Solar Guerrilla - A Unique Exhibition at the Tel Aviv Museum of Art
"Solar Guerrilla - a Constructive Response to Climate Change" is one of the world's first exhibitions to focus on a response to climate change. The exhibition shows how cities can be a key for mitigating the climate crisis
An innovative exhibition has opened at the Tel Aviv Museum of Art - "Solar Guerrilla - Constructive Response to Climate Change". The exhibition presents concrete examples from cities across the world and brings to life the remarkable initiatives in many cities. Beyond being an inspiring exhibition, it shows that cities are a key to positive change, striving to achieve sustainability and quality of life in this challenging period. This exhibition is among the world's first exhibitions to focus on the climate crisis, at a leading museum.
The exhibition was designed and established with the advice and professional guidance of Dr. Orly Ronen, Head of the Urban Innovation and Sustainability Laboratory in the Department of Environmental Studies, Porter School of the Environment and Earth Sciences, here at Tel Aviv University..
The exhibition illustrates how the commitment and joint efforts of cities and their residents to achieve sustainability, resilience and quality of life for the entire urban community, have a major impact in coping with the climate crisis. Organized into six sections, a variety of ideas, solutions and case studies from cities in Israel and around the world can be experienced, such as establishing sources of renewable and green energy in the city for benefit of the urban population, reducing pollutant emissions and reducing the ecological footprint. The exhibition presents solutions such as the design of "sponge" cities, solar trees, cladding of buildings facades in vegetation that absorbs air pollution and a system that produces water from air moisture for water-deprived countries. The cities presented in the exhibition include New York, Chicago, Copenhagen, Shanghai, Singapore and Tel Aviv.
On the opening night, the exhibition was attended by students of the "Regional Sustainability in the Middle East" joint program by Columbia University, New York and the Porter School of the Environment and Earth Sciences, Tel Aviv University. Graduate students from diverse countries, whose research focus is on climate change and its impact on water resources, partcipate in the program. The students have just completed a cross-border two-week tour throughout Jordan and Israel. The visit to the exhibition was an appropriate conclusion to the group's journey.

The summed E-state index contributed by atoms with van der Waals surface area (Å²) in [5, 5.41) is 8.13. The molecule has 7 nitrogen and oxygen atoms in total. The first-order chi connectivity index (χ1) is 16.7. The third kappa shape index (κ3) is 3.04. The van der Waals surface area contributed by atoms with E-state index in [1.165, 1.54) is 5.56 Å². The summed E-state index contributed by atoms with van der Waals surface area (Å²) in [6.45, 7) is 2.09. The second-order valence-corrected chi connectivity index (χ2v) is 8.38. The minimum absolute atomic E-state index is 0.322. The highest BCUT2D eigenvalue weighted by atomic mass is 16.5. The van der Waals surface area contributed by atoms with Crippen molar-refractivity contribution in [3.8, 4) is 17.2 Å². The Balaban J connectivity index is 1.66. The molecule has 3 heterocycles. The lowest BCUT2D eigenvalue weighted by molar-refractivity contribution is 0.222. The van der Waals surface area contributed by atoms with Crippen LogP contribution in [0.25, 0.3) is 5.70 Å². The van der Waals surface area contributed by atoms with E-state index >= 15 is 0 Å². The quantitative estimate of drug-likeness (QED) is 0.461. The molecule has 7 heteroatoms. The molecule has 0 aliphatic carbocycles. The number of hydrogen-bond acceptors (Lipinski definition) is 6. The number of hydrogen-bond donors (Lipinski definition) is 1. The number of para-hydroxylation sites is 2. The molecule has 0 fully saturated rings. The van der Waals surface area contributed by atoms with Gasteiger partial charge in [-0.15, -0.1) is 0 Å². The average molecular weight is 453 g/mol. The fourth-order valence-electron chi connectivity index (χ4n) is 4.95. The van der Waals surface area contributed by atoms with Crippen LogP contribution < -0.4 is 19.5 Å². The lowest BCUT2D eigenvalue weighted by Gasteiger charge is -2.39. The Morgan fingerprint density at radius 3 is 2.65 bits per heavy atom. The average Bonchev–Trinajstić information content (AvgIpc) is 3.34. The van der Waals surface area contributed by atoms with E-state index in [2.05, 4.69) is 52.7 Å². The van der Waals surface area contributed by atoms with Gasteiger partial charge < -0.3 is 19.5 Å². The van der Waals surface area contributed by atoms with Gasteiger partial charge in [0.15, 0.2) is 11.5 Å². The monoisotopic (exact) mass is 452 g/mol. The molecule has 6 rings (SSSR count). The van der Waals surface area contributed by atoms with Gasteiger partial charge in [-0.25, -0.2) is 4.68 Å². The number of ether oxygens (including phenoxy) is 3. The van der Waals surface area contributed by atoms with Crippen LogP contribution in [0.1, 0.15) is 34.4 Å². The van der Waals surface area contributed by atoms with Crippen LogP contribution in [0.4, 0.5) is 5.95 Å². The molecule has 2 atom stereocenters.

"At a time when extreme climate phenomena happen all over the world, calling for immediate attention, the city is one of the major keys and tools for a much required change" said Michal Dolev-Hashimshoni, a graduate student at the Department of Environmental Studies, TAU and one of the tour's participants. Chicago, Madrid, Hong Kong, London, Copenhagen, Shanghai, New York and Tel Aviv show us how much can we all do. Many of the exhibits are already known to professional audience, but this exhibition is an eye-opener to the public, bringing forwad experiences and remarkable insights. It also offers a vivid perception for decision makers at local and international levels".
Dr. Orly Ronen, head of the Urban Innovation and Sustainability Lab, explains in an interview with Xinhua, China that cities need to adapt to climate change. the world is changing and cities will be warmer, there are climatic phenomena such as storms in places where they have never been before. The extreme weather can be manifested by colder winters, rising sea levels, severe storms and unbearable summer heat, which will have a great impact on cities, residents and visitors. Cities can develop new, sustainable ways that will enable them to provide solutions such as internal provision of energy and food, lowering their impact on the health of the planet and facilitating better well-being for city residents and for the entire planet.
The exhibition is open to visitors 18 July to 15 December 2019.